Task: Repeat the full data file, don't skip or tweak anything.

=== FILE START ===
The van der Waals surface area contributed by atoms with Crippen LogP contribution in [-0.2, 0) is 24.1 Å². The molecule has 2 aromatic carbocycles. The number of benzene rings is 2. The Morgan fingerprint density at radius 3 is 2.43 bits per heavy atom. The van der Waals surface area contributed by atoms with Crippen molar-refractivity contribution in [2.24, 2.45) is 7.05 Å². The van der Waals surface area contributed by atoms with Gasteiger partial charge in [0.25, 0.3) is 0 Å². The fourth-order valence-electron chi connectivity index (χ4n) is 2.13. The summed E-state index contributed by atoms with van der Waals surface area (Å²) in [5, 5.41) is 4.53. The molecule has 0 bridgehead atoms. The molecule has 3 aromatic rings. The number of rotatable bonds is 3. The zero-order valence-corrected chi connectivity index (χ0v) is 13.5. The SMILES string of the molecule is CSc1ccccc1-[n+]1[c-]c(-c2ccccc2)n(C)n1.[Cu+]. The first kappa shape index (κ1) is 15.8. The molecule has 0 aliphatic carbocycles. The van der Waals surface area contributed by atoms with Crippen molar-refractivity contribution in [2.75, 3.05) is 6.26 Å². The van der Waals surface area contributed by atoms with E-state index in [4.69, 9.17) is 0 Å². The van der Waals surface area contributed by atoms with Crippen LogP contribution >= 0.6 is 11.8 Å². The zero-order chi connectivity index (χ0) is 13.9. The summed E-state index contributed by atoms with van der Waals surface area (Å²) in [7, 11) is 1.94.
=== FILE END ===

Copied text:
The van der Waals surface area contributed by atoms with Crippen LogP contribution in [-0.2, 0) is 24.1 Å². The molecule has 2 aromatic carbocycles. The number of benzene rings is 2. The Morgan fingerprint density at radius 3 is 2.43 bits per heavy atom. The van der Waals surface area contributed by atoms with Crippen molar-refractivity contribution in [2.24, 2.45) is 7.05 Å². The van der Waals surface area contributed by atoms with Gasteiger partial charge in [0.25, 0.3) is 0 Å². The fourth-order valence-electron chi connectivity index (χ4n) is 2.13. The summed E-state index contributed by atoms with van der Waals surface area (Å²) in [5, 5.41) is 4.53. The molecule has 0 bridgehead atoms. The molecule has 3 aromatic rings. The number of rotatable bonds is 3. The zero-order valence-corrected chi connectivity index (χ0v) is 13.5. The SMILES string of the molecule is CSc1ccccc1-[n+]1[c-]c(-c2ccccc2)n(C)n1.[Cu+]. The first kappa shape index (κ1) is 15.8. The molecule has 0 aliphatic carbocycles. The van der Waals surface area contributed by atoms with Crippen molar-refractivity contribution in [2.75, 3.05) is 6.26 Å². The van der Waals surface area contributed by atoms with E-state index in [4.69, 9.17) is 0 Å². The van der Waals surface area contributed by atoms with Crippen LogP contribution >= 0.6 is 11.8 Å². The zero-order chi connectivity index (χ0) is 13.9. The summed E-state index contributed by atoms with van der Waals surface area (Å²) in [7, 11) is 1.94.